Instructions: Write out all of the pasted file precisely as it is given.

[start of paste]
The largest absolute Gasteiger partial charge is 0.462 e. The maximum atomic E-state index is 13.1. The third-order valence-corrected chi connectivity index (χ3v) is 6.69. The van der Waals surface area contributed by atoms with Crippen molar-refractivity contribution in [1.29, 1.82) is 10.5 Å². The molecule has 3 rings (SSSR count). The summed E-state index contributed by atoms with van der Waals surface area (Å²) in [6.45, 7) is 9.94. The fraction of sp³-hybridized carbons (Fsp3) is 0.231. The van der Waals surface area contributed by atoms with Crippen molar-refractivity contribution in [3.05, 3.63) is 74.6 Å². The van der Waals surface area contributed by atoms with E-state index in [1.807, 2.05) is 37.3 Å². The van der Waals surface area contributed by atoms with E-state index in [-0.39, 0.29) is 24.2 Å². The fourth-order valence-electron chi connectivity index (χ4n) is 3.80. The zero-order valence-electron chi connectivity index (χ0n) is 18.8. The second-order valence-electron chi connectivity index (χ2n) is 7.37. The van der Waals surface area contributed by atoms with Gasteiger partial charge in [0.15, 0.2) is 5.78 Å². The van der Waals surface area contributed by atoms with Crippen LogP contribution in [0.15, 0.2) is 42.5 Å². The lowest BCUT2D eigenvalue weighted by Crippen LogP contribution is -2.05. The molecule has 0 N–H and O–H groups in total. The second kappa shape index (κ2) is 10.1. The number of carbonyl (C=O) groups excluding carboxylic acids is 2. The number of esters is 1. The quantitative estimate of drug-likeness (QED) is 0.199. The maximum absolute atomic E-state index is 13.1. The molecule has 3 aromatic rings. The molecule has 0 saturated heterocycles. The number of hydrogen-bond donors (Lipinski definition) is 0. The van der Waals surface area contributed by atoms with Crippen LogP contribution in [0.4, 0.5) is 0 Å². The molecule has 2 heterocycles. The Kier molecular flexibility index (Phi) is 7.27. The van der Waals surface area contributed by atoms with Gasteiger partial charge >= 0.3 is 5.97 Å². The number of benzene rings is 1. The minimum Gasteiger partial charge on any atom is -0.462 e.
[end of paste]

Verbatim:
The largest absolute Gasteiger partial charge is 0.462 e. The maximum atomic E-state index is 13.1. The third-order valence-corrected chi connectivity index (χ3v) is 6.69. The van der Waals surface area contributed by atoms with Crippen molar-refractivity contribution in [1.29, 1.82) is 10.5 Å². The molecule has 3 rings (SSSR count). The summed E-state index contributed by atoms with van der Waals surface area (Å²) in [6.45, 7) is 9.94. The fraction of sp³-hybridized carbons (Fsp3) is 0.231. The van der Waals surface area contributed by atoms with Crippen molar-refractivity contribution in [3.05, 3.63) is 74.6 Å². The van der Waals surface area contributed by atoms with E-state index in [1.807, 2.05) is 37.3 Å². The van der Waals surface area contributed by atoms with E-state index in [-0.39, 0.29) is 24.2 Å². The fourth-order valence-electron chi connectivity index (χ4n) is 3.80. The zero-order valence-electron chi connectivity index (χ0n) is 18.8. The second-order valence-electron chi connectivity index (χ2n) is 7.37. The van der Waals surface area contributed by atoms with Gasteiger partial charge in [0.15, 0.2) is 5.78 Å². The van der Waals surface area contributed by atoms with Crippen LogP contribution in [0.15, 0.2) is 42.5 Å². The lowest BCUT2D eigenvalue weighted by Crippen LogP contribution is -2.05. The molecule has 0 N–H and O–H groups in total. The second kappa shape index (κ2) is 10.1. The number of carbonyl (C=O) groups excluding carboxylic acids is 2. The number of esters is 1. The quantitative estimate of drug-likeness (QED) is 0.199. The maximum absolute atomic E-state index is 13.1. The molecule has 3 aromatic rings. The molecule has 0 saturated heterocycles. The number of hydrogen-bond donors (Lipinski definition) is 0. The van der Waals surface area contributed by atoms with Crippen LogP contribution in [0.4, 0.5) is 0 Å². The molecule has 2 heterocycles. The Kier molecular flexibility index (Phi) is 7.27. The van der Waals surface area contributed by atoms with Gasteiger partial charge >= 0.3 is 5.97 Å². The number of benzene rings is 1. The minimum Gasteiger partial charge on any atom is -0.462 e.